Thailand: Rolling out medical cannabis

If all goes as planned, Thai citizens suffering from cancer and a handful of other diseases and disorders could start taking the country's first legal doses of medical cannabis within days.

The Government Pharmaceutical Organization delivered its premier batch of cannabis oil to the Ministry of Public Health last week, eight months after Thailand became the first country to legalize the drug for medical use in Southeast Asia, a region known more for its harsh anti-drug laws.

The 5-milliliter bottles are being rolled out to 12 hospitals across the country that will in turn dole out doses to the first 4,000 registered patients. Somsak Akkslip, director general of the Health Ministry's Medical Services Department, told VOA that those hospitals could start prescribing the medicine as soon as the end of this week.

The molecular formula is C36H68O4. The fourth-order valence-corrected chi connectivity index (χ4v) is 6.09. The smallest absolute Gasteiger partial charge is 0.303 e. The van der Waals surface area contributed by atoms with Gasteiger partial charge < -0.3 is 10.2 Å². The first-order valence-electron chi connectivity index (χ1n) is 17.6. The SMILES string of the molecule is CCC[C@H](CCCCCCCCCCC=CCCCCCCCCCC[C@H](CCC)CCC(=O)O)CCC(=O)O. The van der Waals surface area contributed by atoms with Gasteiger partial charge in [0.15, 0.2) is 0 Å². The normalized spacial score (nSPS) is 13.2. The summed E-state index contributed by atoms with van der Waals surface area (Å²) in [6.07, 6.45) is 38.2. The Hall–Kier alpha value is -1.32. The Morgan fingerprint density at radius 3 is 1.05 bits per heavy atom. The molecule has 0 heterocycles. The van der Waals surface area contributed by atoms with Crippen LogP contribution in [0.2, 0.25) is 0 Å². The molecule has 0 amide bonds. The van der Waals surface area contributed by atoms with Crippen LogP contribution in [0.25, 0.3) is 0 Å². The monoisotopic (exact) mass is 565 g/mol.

Thailand's then-military junta amended the country's tough narcotics laws in December in a bid to cash in on a flowering global medical cannabis industry projected to be worth $5.8 billion by 2024 in Asia alone, according to Prohibition Partners, a UK-based research group.

The cause received a major boost in March, when the Bhumjaithai party made a strong showing in the general election on a platform to fully legalize cannabis, the psychotropic variety of cannabis. The party splashed pictures of the plant's pointy leaves across its posters while its president, Anutin Charnvirakul, preached the profit potential of giving each household the right to grow up to six pot plants each.


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